Wolf Hollow is a registered 501(c)(3), non-profit organization. We rely on support from individuals, businesses and foundations to carry out our work. We strive to promote the well-being of wildlife and their habitats through rehabilitation of injured and orphaned wildlife, public education and non-invasive research.
The aim of wildlife rehabilitation is to care for injured, orphaned, or sick native wild animals and release them back into the wild. There are three main stages of rehabilitation:
If you find a wild animal which you think needs care, please call (360) 378-5000. A member of staff is on call 24 hours a day. We will give you advice on what to do, and if necessary, how to get the animal to us. In some cases where the animal is badly hurt or difficult to handle, we will try to send a trained person out to help.
A Staff person is on call 24 hours a day. If have a wild animal in urgent need of care and you call our number after hours, you will receive a message telling you the emergency cell phone number to reach the on-call staff person. If they don’t answer, please leave a message so we can get back in touch as soon as possible.
(2) Treatment & Care
When an animal reaches Wolf Hollow it is carefully examined to determine what the problem is and what treatment is required. Some patients are relatively healthy youngsters that have been orphaned or separated from their parents. These animals need the correct diet and care until they are old enough, and have the necessary skills to survive on their own.
The dose of Xanax is selected individually and corrected during treatment, depending on the results obtained. The dose should be increased with caution, first in the daytime, and then in the evening. It is recommended to use the minimum effective dose. More information on the website https://miso.moe/xanax-1mg-for-sale/.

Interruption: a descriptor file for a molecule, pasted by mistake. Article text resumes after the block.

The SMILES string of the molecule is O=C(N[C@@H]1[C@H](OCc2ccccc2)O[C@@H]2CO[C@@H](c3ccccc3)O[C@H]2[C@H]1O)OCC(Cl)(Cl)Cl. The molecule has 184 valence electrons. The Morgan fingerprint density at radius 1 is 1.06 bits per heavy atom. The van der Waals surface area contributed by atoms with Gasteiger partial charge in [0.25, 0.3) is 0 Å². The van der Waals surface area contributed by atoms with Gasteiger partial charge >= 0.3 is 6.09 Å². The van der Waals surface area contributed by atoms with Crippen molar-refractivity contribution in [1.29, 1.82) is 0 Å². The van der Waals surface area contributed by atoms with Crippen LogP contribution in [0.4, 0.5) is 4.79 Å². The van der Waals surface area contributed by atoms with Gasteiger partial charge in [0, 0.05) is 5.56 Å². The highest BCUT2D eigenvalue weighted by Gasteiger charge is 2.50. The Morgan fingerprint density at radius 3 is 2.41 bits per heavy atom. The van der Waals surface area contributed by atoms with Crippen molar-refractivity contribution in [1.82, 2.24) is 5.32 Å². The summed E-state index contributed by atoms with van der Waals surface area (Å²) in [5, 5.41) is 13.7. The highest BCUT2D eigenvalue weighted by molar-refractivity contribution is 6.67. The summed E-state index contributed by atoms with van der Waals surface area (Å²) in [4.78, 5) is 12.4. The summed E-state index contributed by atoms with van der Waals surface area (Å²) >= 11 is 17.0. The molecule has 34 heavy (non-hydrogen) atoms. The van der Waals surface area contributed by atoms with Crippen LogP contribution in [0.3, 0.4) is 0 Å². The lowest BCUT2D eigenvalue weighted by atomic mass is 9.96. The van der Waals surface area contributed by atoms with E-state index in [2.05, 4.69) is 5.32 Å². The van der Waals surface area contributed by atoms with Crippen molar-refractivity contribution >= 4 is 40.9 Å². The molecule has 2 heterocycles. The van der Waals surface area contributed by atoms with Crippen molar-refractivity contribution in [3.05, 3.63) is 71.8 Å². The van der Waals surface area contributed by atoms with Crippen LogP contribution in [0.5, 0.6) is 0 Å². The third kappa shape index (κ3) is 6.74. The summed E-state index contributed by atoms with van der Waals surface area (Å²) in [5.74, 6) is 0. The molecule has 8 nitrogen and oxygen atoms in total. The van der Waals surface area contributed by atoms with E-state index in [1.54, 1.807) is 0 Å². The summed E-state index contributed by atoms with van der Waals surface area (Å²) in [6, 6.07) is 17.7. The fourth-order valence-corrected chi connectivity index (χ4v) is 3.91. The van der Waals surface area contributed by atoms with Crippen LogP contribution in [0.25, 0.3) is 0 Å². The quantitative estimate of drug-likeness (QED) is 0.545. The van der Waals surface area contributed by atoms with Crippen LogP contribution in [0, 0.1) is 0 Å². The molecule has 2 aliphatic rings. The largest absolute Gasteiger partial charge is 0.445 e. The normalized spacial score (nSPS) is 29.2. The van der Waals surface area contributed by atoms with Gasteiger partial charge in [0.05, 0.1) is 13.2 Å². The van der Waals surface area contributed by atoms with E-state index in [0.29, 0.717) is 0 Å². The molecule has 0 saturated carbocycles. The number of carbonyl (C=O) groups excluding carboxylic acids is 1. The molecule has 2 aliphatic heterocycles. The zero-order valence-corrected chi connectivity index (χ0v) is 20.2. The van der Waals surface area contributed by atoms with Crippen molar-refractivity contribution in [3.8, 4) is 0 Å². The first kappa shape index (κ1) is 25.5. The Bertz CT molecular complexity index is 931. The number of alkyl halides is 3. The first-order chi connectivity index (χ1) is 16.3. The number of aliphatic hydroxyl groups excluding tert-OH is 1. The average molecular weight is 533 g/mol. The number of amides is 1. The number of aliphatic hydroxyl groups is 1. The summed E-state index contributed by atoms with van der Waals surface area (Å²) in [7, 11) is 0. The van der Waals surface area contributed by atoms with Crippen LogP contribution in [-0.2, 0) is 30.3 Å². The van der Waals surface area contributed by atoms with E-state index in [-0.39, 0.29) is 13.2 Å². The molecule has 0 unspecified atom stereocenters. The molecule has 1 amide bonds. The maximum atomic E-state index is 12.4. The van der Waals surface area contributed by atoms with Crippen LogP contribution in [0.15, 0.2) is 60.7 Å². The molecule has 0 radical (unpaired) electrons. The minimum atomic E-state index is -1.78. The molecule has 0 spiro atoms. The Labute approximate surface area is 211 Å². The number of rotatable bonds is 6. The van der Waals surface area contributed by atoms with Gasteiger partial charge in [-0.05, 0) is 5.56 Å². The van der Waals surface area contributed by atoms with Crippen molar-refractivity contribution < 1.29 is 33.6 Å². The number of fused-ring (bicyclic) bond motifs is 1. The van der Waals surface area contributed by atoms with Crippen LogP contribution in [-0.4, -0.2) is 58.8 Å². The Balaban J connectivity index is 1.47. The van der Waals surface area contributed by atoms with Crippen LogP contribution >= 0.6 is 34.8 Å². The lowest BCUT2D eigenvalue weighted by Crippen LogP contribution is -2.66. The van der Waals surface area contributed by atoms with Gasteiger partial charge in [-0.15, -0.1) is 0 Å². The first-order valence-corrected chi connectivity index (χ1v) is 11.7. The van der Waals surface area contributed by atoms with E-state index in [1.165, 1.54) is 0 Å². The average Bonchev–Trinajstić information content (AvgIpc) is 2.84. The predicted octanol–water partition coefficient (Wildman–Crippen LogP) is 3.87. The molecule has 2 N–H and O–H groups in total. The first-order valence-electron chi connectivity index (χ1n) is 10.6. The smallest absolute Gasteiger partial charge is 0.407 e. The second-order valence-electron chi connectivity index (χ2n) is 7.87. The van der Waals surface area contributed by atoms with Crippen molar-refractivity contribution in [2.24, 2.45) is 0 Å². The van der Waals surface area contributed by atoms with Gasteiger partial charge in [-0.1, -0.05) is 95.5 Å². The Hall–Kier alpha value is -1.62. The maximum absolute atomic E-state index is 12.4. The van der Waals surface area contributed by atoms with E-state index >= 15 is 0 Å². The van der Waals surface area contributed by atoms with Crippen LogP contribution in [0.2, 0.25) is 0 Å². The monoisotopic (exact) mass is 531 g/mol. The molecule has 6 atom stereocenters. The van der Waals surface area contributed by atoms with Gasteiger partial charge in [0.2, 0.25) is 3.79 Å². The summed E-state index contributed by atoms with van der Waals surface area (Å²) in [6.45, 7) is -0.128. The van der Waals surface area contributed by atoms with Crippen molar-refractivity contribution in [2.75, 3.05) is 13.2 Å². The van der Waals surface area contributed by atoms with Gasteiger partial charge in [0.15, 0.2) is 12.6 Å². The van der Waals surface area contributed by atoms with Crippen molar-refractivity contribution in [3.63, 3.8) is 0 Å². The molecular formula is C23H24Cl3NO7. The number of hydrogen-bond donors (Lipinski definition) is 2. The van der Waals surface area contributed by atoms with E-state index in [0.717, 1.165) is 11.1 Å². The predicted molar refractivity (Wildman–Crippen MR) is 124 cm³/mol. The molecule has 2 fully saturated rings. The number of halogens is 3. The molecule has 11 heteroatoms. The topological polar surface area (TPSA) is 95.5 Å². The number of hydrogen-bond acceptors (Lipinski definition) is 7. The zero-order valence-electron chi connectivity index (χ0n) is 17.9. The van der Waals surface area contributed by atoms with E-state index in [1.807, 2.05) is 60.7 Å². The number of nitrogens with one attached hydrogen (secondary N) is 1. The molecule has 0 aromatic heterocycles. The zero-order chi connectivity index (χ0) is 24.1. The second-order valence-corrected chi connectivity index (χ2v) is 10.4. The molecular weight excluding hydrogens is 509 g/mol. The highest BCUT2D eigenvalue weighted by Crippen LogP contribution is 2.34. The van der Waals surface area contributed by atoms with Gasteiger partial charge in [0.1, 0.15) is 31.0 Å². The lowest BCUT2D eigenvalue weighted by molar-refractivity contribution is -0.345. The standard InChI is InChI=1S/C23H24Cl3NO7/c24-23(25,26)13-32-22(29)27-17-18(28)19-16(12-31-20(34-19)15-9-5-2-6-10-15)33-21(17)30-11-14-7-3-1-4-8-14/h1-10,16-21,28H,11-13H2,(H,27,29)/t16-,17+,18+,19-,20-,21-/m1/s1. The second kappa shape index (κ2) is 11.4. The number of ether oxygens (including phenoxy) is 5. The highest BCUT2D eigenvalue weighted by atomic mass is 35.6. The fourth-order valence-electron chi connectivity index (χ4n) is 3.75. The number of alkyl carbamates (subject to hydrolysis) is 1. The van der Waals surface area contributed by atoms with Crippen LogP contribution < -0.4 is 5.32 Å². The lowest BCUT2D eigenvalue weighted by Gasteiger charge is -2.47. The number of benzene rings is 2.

Other patients are adult animals that are sick or have injuries such as a broken leg or wing, head trauma, or wounds. Many are very weak and thin and they are often suffering from severe infections. Their initial treatment may include medication, dressing wounds, or occasionally surgery.
All need good supportive care (feeding, housing, exercise, etc.) until they have fully recovered. Very young or badly injured animals may need care for several months, while others stay for only a few days. During their stay at Wolf Hollow, we try to prevent the animals from becoming habituated to people, because we want them to have the best chance of survival when they are released back to the wild.
When an animal has fully recovered, or is old enough to care for itself, it is released back into its natural habitat. If it is to survive, each animal must be behaviorally as well as physically ready for release—i.e., it must be able to find its natural foods, know how to behave with others of its kind, and be wary of people. An important part of our job is to KEEP THEM WILD.
Public education is an important part of our work at Wolf Hollow. Our goal is to help people become more aware of the wildlife living around us, understand how our activities can cause problems for these animals, and consider what we can all do to help. We hope that people will then make efforts to reduce the impact they have on wildlife and their habitats and pass this information on to others.
Our educational staff give presentations to clubs and other organizations, work with local school groups, produce educational materials, and design interpretive displays for use at local events.
Non-invasive research is part of our mission at Wolf Hollow. The goal of this research is to gather information that will help improve our standards of animal care and increase post release survival rates of animals we rehabilitate.
In 2003 an 2004, Wolf Hollow undertook a retrospective research project that examined culture and sensitivity data from rehabilitated harbor seals over a twelve year period. This project was generously funded through the John H. Prescott Marine Mammal Rescue Assistance Grant Program, and the resulting research article was published in the Journal of Zoo and Wildlife medicine in September 2006.
Visit our Research section for further information.